- U.S. prosecutors in New York's Southern District have charged and arrested Nathaniel Chastain, a former product manager at the online marketplace OpenSea.
- The 31-year-old faces one count of wire fraud and one count of money laundering, in connection with a scheme to commit insider trading in non-fungible tokens, or NFTs, "using confidential information about what NFTs were going to be featured on OpenSea's homepage for his personal financial gain."
- Each count carries a maximum sentence of 20 years in prison, the Department of Justice wrote in a press release.
U.S. prosecutors are now going after insider trading in the crypto industry.
On Wednesday, prosecutors in New York's Southern District charged and arrested Nathaniel Chastain, a former product manager at the online marketplace OpenSea. The 31-year-old faces one count of wire fraud and one count of money laundering, in connection with a scheme to commit insider trading in non-fungible tokens, or NFTs, "using confidential information about what NFTs were going to be featured on OpenSea's homepage for his personal financial gain."
Each count carries a maximum sentence of 20 years in prison, the Department of Justice wrote in a press release.
DOJ officials say it is the first time they have pursued an insider trading charge involving digital assets.
Chastain's alleged scheme was relatively simple.
According to the indictment, Chastain was tasked with selecting NFTs to be featured on OpenSea's homepage. OpenSea kept those homepage selections confidential until they went live, since a main page listing often translated to a jump in price for both the featured NFT, as well as NFTs made by the same creator.
From roughly June to September of 2021, the indictment says, Chastain would secretly buy an NFT just before OpenSea featured the piece on the front page of its website. Once those NFTs hit the main page, he would allegedly sell them "at profits of two- to five-times his initial purchase price."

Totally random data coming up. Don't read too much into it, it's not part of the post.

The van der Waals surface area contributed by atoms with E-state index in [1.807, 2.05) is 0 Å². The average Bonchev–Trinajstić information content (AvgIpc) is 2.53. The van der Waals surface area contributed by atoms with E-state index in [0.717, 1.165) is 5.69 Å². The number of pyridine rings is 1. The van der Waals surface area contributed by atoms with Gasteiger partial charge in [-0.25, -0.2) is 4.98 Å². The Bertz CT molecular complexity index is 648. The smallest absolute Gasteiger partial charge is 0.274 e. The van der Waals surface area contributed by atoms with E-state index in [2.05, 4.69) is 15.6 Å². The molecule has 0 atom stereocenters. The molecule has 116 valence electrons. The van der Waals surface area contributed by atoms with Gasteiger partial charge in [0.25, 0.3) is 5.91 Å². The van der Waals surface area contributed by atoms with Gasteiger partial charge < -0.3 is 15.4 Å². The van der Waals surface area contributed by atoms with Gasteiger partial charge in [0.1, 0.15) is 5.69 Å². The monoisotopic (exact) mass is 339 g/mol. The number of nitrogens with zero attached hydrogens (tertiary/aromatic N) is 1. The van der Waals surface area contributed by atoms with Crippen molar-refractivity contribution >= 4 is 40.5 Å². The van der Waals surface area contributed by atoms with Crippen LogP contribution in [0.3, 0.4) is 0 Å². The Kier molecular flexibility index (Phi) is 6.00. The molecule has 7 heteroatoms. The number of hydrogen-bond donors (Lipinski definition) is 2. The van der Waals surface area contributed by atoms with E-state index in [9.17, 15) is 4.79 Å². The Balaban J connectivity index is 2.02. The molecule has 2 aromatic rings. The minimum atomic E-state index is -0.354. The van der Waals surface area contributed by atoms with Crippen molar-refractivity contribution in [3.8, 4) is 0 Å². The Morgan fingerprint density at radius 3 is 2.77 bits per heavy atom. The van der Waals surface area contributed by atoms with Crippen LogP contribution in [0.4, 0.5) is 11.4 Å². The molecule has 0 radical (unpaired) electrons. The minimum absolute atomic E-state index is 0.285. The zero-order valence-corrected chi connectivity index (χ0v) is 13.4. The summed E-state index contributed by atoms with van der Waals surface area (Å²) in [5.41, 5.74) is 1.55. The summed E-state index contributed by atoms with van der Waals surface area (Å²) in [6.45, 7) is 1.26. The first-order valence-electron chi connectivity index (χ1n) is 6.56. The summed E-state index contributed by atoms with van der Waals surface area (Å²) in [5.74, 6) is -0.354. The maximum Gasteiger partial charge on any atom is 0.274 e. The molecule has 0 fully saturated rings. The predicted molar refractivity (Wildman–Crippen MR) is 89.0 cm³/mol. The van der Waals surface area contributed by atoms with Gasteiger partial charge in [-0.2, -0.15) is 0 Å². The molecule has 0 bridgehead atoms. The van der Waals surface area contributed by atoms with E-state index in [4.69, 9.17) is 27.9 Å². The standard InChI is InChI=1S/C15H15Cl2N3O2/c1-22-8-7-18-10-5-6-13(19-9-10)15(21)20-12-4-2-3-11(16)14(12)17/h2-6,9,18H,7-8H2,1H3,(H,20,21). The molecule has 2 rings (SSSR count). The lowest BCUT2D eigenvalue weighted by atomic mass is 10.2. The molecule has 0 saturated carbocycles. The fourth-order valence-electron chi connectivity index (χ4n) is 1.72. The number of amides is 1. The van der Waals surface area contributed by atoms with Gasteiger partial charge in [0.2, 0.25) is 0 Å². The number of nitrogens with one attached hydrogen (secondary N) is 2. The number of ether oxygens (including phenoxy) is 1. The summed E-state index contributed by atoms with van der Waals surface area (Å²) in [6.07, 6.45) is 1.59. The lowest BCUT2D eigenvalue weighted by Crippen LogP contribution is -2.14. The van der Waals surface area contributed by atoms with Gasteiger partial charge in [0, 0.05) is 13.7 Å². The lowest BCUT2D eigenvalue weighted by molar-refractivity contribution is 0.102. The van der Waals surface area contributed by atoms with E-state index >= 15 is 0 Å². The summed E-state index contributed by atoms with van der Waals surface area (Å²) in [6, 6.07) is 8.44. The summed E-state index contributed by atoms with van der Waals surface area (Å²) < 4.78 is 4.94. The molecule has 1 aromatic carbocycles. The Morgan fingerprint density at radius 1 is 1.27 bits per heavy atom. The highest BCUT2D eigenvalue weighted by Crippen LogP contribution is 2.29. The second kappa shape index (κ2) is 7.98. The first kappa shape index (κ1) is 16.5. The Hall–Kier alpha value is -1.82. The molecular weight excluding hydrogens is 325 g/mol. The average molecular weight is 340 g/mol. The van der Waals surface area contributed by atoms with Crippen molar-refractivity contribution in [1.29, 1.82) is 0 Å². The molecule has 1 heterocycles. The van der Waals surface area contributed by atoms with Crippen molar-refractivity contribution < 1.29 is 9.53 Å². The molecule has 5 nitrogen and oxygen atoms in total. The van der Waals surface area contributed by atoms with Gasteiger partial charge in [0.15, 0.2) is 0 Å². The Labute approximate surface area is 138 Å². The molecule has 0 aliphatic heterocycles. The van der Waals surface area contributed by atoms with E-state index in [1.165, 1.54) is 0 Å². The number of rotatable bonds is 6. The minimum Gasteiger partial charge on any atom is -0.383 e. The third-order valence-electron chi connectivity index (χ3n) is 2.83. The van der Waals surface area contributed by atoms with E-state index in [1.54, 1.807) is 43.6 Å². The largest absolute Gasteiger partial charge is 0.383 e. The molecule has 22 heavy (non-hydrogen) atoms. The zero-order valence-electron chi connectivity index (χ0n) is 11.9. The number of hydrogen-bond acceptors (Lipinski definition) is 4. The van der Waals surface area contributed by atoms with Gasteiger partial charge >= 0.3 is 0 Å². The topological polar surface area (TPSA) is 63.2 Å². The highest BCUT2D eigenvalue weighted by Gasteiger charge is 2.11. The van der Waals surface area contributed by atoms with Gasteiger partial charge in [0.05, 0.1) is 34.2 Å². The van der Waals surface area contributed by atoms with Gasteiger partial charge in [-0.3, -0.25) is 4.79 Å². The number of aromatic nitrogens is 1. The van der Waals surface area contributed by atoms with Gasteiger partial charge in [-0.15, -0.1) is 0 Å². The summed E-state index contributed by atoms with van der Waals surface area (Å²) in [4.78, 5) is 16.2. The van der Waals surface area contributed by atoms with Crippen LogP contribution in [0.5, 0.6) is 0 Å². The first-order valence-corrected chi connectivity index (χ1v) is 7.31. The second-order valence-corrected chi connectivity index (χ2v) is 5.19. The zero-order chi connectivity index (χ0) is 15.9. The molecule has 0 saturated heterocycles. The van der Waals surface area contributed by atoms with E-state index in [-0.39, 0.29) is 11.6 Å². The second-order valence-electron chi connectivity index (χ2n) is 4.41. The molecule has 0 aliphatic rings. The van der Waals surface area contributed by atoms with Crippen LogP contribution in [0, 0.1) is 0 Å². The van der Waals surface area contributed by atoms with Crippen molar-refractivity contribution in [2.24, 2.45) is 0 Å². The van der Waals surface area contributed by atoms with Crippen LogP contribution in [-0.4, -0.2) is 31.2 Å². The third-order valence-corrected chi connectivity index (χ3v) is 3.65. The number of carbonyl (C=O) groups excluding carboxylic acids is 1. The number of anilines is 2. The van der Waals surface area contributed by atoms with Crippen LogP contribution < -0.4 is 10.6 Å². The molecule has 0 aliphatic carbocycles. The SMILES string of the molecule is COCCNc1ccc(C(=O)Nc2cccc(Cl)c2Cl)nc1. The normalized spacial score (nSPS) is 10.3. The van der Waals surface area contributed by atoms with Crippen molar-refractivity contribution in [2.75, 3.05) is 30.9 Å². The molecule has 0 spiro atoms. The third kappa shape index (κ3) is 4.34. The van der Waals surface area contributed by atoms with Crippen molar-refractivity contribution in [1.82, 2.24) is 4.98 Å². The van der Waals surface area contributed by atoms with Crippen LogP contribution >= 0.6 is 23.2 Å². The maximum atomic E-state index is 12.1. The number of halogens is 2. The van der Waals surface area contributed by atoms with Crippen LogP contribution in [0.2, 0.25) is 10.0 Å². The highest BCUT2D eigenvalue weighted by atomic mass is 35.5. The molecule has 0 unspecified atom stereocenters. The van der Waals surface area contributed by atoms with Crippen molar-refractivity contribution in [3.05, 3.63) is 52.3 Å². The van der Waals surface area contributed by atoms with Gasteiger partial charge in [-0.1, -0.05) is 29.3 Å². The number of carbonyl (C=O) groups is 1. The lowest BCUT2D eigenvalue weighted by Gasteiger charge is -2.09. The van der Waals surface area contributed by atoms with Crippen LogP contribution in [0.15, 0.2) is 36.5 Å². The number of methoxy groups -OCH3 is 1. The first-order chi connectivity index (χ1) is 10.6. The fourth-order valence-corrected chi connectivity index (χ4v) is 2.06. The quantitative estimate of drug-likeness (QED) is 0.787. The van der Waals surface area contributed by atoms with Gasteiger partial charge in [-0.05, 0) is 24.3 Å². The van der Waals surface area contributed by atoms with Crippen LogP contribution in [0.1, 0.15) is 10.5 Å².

To cover his tracks, he conducted transactions with anonymous digital currency wallets and anonymous accounts on OpenSea, according to the DOJ, which alleges this happened dozens of times.
"NFTs might be new, but this type of criminal scheme is not," said U.S. Attorney Damian Williams. "Today's charges demonstrate the commitment of this Office to stamping out insider trading — whether it occurs on the stock market or the blockchain."
The FBI's Assistant Director-in-Charge Michael J. Driscoll says the bureau will continue to aggressively pursue actors who choose to manipulate the market in this way.
Up until Sept. 2021, when Chastain's alleged bad practices first came to light, the start-up was relatively lax with respect to restrictions around employees using privileged information to invest in NFTs.
The company has since implemented two new employee policies, including banning OpenSea team members from buying or selling from collections or creators while they are being featured or promoted by the company, as well as barring staff from "using confidential information to purchase or sell any NFTs, whether available on the OpenSea platform or not."
The entire episode lays bare the regulatory gap that exists across large swaths of the wider crypto ecosystem. NFTs, in particular, exist in a legal gray zone. They aren't officially considered securities, nor is there much by way of legal precedent around digital assets as a whole. So up until today's arrest, it wasn't clear if prosecutors would go after insider trading of NFTs.
London-based fintech data analyst Boaz Sobrado said the OpenSea scandal makes two things clear. First, the transparency of the blockchain makes it a powerful tool to monitor nefarious behavior, given that all trades are public and recorded forever. But until today's arrest, regulators hadn't done much with that information.
"There's a lot of chat about regulation right now, but what a lot of these bad actors are doing is clearly against the law right now. Regulators don't need their powers expanded to be able to combat this sort of fraud and misleading statements," Sobrado said.
Sobrado noted that money is so loose in the space that people participating in nefarious activity are neglecting the simplest steps to cover their tracks.
"This, again, is indicative of the sort of wanton craziness that is going on in the sector right now," he said. "While the going is good and everyone feels like they're rich, it's not spoken about as much. But as soon as the market turns down, a lot of these people are going to get exposed and a lot of people are going to be angry."